For the last decade and a half, the Yankees have had two very distinct and undisputed advantages over every other team in the league. They are the only club with Mariano Rivera working the ninth inning, and they have the most money. The former has given them countless stress-free innings and wins, but the latter has brought both good and bad. You don’t need to do much more than take a cursory look around the league to see that it’s easy to spend money, but much more difficult to spend money wisely.
Like every other team, the Yankees have had their fair share of free agent duds. Mistakes come with the territory, but the Yankees have made bigger mistakes because they play in the deep end of the talent pool. The Carl Pavanos and Jaret Wrights and Kei Igawas … there’s only one team that can make mistakes like that and not miss a beat, but those mistakes aren’t without consequence. Contrary to popular belief, the Yankees do have a finite amount of money, and blowing $40M on Pavano means you have $40M less to spend elsewhere. That’s the reality of the situation.
Over the last three offseasons, the Yankees have shied away from free agency to a certain extent. They did offer Cliff Lee more guaranteed money ($148M) than either the Rangers ($138M) or Phillies ($120M), but otherwise they’ve signed just one free agent to a contract worth $10M+ over the last three years*, and that was the ownership-mandated Rafael Soriano. Pedro Feliciano is the only other player they’ve signed to a multi-year contract since the ’08-’09 offseason. The batch of non-Lee free agent pitchers during the last three winters is highlighted by John Lackey, Randy Wolf, Erik Bedard, Joel Pineiro, Mark Buehrle, Hiroki Kuroda, Roy Oswalt, C.J. Wilson, Yu Darvish, and Edwin Jackson. There are no CC Sabathia‘s in that group, no one comparable to Lee.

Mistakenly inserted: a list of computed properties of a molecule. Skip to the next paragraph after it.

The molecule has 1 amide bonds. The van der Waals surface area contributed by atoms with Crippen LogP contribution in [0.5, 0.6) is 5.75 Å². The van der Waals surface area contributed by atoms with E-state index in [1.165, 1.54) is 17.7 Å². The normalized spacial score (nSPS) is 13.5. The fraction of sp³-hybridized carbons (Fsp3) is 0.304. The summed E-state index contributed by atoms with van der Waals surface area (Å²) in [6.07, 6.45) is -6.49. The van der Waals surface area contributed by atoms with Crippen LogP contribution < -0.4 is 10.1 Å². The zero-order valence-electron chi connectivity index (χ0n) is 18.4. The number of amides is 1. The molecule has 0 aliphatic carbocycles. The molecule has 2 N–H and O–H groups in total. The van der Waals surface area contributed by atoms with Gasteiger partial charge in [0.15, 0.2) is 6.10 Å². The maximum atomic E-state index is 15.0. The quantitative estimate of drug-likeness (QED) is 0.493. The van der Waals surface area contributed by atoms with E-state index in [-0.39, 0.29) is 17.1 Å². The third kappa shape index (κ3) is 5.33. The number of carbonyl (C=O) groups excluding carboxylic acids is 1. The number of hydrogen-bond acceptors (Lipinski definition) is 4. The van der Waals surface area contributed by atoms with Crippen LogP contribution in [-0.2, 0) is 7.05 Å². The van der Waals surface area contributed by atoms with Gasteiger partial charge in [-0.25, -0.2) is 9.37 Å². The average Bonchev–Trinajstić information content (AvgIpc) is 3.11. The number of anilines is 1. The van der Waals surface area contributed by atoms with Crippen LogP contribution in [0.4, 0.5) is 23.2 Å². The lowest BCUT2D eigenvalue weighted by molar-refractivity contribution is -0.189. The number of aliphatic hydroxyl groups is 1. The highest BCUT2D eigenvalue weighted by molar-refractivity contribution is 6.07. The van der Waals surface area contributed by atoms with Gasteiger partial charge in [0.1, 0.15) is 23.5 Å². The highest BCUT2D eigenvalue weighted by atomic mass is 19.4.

There’s only one team that could afford to offer Sabathia the richest pitching contract in history on the first day of free agency and use it as a starting point for negotiations, and sure enough that’s the team that got him. That is the advantage of money. Having the ability to blow everyone else out of the water for elite talent. Those last two words are key, because those players are in short supply. The one or two or three win type players are interchangeable in a sense, because there are other guys capable of providing the same production at similar prices. The Sabathias and Lees, those fellas are far from interchangeable. If you don’t get them, you’re out of luck, as the Yankees learned last winter. Everyone else, eh not so much.
There were no available elite players who fit the Yankees needs this offseason, at least not in their eyes. I think Darvish is going to be pretty good and you probably do as well, but at the end of the day we really have no idea. I don’t know, you don’t know, and the Yankees don’t know either. But they do know more about him that you or I probably ever will, and they obviously felt he wasn’t worth the price, a price commonly associated with elite pitchers. Given how much success the team’s pro scouting department has had lately, I’m giving them the benefit of the doubt. Same deal with Gio and Wilson, those were two non-elite players at elite cost. Having the advantage of money is marginalized when you start overpaying for players that aren’t worth overpaying for.
Is this slow offseason a bore? Of course. Are the Yankees still a really good team? Obviously. They need a starting pitcher, really just one to bump Ivan Nova and Freddy Garcia down to the three and four spots of the rotation, where they belong. Anything after that is gravy. As I’ve said before, the Yankees don’t need that pitcher today, just at some point later in the season and before the playoffs. I think we’d all have realized by now the World Series isn’t won in the offseason after living through it so many times. The Yankees have the ability to top any offer for elite players, but just one of those guys have fit their needs in the last three offseasons. Spending big on second and third tier players just because they fit a need often winds up being counterproductive at this point of the year.